Figure 3. Expression of HSP47 in control rat lung (a) and bleomycin-induced pulmonary fibrotic lung (b), showing markedly increased expression of HSP47 (arrows) in the fibrotic lung. (c) Double staining of HSP47 (black) and type III collagen (red) showing increased expression of HSP47 mostly in the areas of increased accumulation of type III collagen (arrows).

fibrosis [60]. The profibrogenic role of HSP47 has also been proposed in the development of fibrotic lesions in human heart diseases [68]. It is therefore evident from numerous human and experimental studies that, irrespective of the primary disease, upregulation of HSP47 is a common phenomenon during collagenization of the affected organ. It is, hence, conceivable that monitoring expression of HSP47 might help to define those patients at risk of developing fibrotic complications, and in assessing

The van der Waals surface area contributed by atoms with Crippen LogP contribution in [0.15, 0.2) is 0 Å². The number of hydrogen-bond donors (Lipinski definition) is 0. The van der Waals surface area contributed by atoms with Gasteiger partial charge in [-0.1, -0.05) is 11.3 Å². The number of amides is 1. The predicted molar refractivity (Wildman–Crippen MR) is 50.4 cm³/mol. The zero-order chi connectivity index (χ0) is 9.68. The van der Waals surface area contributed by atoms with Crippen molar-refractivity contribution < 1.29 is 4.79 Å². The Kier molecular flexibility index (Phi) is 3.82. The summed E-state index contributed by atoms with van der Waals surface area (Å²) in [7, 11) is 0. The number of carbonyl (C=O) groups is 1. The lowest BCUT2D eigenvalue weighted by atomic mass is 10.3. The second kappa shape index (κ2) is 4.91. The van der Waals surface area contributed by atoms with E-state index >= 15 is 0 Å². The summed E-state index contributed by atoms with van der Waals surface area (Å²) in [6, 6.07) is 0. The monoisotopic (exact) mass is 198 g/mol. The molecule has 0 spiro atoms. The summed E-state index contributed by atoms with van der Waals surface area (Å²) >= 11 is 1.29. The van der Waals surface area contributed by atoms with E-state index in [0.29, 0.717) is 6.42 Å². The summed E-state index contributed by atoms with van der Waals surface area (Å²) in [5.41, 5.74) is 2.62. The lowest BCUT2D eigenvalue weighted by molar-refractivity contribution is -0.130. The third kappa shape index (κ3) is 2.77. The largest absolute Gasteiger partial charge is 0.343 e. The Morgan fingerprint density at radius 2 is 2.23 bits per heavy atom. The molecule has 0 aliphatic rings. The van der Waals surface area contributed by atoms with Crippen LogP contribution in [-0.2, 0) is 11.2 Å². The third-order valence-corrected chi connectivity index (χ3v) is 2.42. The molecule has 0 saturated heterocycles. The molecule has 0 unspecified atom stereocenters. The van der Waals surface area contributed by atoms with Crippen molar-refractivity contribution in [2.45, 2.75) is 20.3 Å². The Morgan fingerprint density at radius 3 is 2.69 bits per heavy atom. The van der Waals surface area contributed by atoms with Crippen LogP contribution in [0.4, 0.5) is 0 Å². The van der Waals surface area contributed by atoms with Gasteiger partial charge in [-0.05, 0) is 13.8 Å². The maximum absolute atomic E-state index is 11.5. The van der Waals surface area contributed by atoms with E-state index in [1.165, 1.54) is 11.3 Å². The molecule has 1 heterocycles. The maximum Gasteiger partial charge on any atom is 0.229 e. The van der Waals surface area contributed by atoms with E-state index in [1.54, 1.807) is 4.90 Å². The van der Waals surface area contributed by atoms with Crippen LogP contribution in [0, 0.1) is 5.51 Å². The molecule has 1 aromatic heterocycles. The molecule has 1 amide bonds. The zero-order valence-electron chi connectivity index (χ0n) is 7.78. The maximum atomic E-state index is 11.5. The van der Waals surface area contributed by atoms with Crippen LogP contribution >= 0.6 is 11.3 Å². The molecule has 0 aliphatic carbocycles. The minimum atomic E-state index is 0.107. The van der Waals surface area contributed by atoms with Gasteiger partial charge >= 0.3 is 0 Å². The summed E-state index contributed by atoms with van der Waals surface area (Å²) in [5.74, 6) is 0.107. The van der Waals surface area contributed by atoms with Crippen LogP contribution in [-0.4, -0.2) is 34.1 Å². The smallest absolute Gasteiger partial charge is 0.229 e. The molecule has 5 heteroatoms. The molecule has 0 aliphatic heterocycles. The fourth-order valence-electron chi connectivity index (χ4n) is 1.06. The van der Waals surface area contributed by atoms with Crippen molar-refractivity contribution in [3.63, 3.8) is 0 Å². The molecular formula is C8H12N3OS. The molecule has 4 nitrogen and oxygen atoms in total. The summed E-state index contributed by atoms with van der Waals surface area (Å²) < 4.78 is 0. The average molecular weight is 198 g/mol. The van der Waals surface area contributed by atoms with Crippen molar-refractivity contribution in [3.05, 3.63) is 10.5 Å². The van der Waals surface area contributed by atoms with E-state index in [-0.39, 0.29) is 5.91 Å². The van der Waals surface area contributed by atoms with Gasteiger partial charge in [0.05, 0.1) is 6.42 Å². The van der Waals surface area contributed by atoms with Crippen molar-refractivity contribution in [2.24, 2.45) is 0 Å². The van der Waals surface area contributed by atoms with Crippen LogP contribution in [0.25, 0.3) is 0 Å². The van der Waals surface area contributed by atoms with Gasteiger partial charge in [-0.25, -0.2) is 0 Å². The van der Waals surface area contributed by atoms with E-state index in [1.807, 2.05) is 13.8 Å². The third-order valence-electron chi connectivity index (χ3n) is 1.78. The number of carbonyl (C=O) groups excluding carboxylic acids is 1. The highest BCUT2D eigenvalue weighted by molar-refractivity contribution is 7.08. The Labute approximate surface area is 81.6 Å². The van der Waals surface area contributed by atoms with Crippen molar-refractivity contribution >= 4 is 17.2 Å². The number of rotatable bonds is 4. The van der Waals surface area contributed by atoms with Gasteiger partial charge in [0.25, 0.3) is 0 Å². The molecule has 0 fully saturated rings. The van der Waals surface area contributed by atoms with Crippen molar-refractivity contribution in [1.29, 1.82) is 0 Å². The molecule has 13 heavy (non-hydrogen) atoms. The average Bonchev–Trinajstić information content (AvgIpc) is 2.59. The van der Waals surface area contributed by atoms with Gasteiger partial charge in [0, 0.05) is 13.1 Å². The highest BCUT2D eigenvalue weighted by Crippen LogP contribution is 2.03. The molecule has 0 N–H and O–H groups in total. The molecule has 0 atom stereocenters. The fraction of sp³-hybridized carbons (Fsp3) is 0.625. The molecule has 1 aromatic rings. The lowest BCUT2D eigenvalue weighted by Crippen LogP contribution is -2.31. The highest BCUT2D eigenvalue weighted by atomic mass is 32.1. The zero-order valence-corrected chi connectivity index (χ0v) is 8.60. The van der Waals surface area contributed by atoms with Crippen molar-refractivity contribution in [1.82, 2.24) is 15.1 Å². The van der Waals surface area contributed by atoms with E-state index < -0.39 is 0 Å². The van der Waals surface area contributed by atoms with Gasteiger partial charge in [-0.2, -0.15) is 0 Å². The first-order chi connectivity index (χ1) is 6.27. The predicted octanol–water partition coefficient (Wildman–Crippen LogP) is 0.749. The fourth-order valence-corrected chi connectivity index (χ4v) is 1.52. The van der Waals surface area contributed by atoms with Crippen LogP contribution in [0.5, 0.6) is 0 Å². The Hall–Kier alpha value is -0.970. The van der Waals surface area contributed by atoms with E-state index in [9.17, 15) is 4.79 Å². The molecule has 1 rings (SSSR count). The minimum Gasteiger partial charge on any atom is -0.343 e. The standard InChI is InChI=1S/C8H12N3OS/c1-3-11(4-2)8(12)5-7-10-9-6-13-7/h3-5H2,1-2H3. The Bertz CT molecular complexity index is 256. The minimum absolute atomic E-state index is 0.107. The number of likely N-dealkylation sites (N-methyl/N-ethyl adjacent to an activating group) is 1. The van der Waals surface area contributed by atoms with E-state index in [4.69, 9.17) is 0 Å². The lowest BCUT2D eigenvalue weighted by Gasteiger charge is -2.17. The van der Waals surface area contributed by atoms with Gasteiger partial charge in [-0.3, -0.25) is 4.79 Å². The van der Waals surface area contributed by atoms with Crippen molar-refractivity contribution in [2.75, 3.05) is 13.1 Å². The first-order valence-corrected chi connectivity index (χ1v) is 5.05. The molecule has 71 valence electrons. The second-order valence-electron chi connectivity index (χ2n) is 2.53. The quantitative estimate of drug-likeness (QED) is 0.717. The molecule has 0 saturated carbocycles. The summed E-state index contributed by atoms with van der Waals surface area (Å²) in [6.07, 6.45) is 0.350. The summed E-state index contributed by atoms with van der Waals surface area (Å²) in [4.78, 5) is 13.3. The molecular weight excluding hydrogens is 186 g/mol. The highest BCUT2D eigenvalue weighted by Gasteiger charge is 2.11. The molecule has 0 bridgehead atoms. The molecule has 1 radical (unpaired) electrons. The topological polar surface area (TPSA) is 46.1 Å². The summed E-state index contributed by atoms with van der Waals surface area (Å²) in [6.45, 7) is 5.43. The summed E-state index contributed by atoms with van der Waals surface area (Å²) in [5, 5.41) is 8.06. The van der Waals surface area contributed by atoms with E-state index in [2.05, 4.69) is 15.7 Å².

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the response to conventional and selective anti-fibrotic therapies. Reversibility of fibrosis The prospects of reversal of chronic progressive fibrotic diseases have generated huge research interest; such therapeutic maneuver has enormous clinical importance and profound impact on the prognosis of patients with such conditions. Can fibrosis be completely reversed? Some experts have reasonable doubt about complete resolution of fibrosis [85]. In most cases, it is not only the disorganized matrix accumulation but also its destructive effect on the surrounding structures that adversely affect the function of the involved organ. Any clinical benefits are more likely to be achieved if fibrosis can be delayed or reversed before the occurrence of severe cellular instability. Once cellular homeostasis is severely compromised, the regenerative ability of the affected cell and/or organ is impaired and reversal of the fibrotic process becomes unachievable. Therefore, the identification of the point of irreversibility of the fibrotic process is crucial. Experimental studies suggest that, once there is a significant amount of collagen cross-linked by tissue transglutaminase together with marked destruction of cellular components, there is little hope for reversal of the fibrotic process [86]. However, unless it reaches the terminal stage, it is generally believed that the progression of fibrosis might be delayed or even reversed to some extent by the use of anti-fibrotic therapy. Thus, development of potent anti-fibrotic agents is essential for effective treatment of fibrotic diseases. Recent studies with collagen-binding HSP47 have provided important in vivo evidence of a close association between overproduction of HSP47 and progression of fibrosis, and draw attention to this molecule as a potential anti-fibrotic target [77–82]. We further discuss the utility of anti-HSP47 therapy and the rationale for blocking the bioactivities of HSP47 to control the progression of fibrotic diseases in the subsequent sections. Targeting HSP47 in fibrotic diseases No effective anti-fibrotic therapy is available to date that can be used for patients with fibrotic diseases. Although several important fibrogenic molecules have been identified, some of these molecules are not suitable therapeutic targets because of their widespread vital systemic biological functions. Another drawback is that, despite their in vitro efficacy, the in vivo targeting of some of the circulating fibrogenic molecules does not always show similar effectiveness in the complex in vivo microenvironment. Because excessive and disorganized accumulation of collagen is the main pathological process of fibrotic diseases, strategies designed to prevent excessive synthesis and accumulation of collagens might provide the most desirable anti-fibrotic responses. HSP47 is involved in the molecular maturation of collagens, and selective blockade of its activities in fibrotic diseases might offer a novel therapeutic target. Using murine fibroblast cell line, in vitro studies have shown that antisense oligodeoxynucleotides against HSP47 could inhibit collagen production [39]. Similarly, a HSP47-specific ribozyme that could cleave its mRNA suppressed as www.sciencedirect.com